Motorola's Connected Home group had lost Walmart as a partner and was struggling to get their phones placed with other retail accounts as well. The challenge was to create a compelling line of products while meeting the aggressive timelines for sales meetings and manufacturing targets. We created a new brand direction and designed 5 phone systems over the next 2 years. In addition to addressing the products, we also created sales tools to assist Motorola with their line reviews.
The results included multiple CES awards, the winning back of the Walmart account, and a valuable increase in shelf presence with their retail partners.
Project completed with the team at theNate.com.
↑ Here's a look at the product offering before I was brought on board.
↑ I developed a set of design goals for us to shift Motorola's perception in the market. We needed to focus on a new visual language that conveyed a sense of comfort within the home, and within the hand.
↑ We gave this low-tier phone a gentle aesthetic via a smile-like arc to the part break and the keypad. A mid-tier look was achieved by relying on texture differences rather than requiring more costly painting processes.
↑ This is Motorola's first foray into DECT technology. Because of the smaller form factor, special attention was paid to the differentiation of the individual keys of the keypad.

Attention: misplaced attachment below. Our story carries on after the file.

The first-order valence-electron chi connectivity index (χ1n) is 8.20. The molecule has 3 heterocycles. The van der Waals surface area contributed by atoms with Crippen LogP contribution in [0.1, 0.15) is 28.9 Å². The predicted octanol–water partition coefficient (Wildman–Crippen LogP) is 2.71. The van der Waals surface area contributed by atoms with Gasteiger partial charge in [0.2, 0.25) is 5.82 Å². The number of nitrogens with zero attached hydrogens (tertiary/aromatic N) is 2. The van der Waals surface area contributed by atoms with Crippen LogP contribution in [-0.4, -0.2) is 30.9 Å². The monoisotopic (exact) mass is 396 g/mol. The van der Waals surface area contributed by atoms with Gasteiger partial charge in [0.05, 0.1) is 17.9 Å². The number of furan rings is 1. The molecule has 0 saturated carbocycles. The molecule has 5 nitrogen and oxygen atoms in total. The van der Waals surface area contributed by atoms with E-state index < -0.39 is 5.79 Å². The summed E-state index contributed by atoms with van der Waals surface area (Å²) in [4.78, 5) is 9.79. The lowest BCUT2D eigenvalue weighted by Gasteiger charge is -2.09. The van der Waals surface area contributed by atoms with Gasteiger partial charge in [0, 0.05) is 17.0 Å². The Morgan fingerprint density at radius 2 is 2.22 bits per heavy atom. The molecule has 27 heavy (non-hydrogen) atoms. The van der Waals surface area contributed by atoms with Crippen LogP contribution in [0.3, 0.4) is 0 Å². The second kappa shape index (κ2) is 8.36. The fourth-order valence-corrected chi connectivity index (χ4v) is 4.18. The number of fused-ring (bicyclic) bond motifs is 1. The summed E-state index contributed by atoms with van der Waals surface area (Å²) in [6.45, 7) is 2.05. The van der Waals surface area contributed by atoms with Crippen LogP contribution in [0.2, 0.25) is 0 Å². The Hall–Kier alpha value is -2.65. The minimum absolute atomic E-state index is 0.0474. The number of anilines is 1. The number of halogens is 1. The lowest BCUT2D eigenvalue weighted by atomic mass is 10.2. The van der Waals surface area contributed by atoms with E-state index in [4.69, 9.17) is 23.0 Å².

↑ This is a low-tier phone with some high tier treatments, including an inlaid gloss front panel and rear speaker port, and an LED light-ring that flashes on incoming calls.
↑ Similar treatments were created for the upright base so messages could easily be seen from a distance.
↑ Here's a snapshot of the product development process from the engineering schematic, to sketches, refined 2D concepts, 3D data, and the final CMF specs.
↑ This was Motorola's top-tier phone. We used material breaks at all of the touchpoints including the earcup, the rear speaker, and the side grips.
↑ Here's the form evolution from simple 3D studies, to refined surfaces, to engineering data.
↑ We paid special attention to the form to ensure a comfortable fit in the hand. And the metallic paint process gave it an automotive-quality finish.
↑ The bases were designed by Motorola's internal design group, but these are some of my sketch contributions to that effort.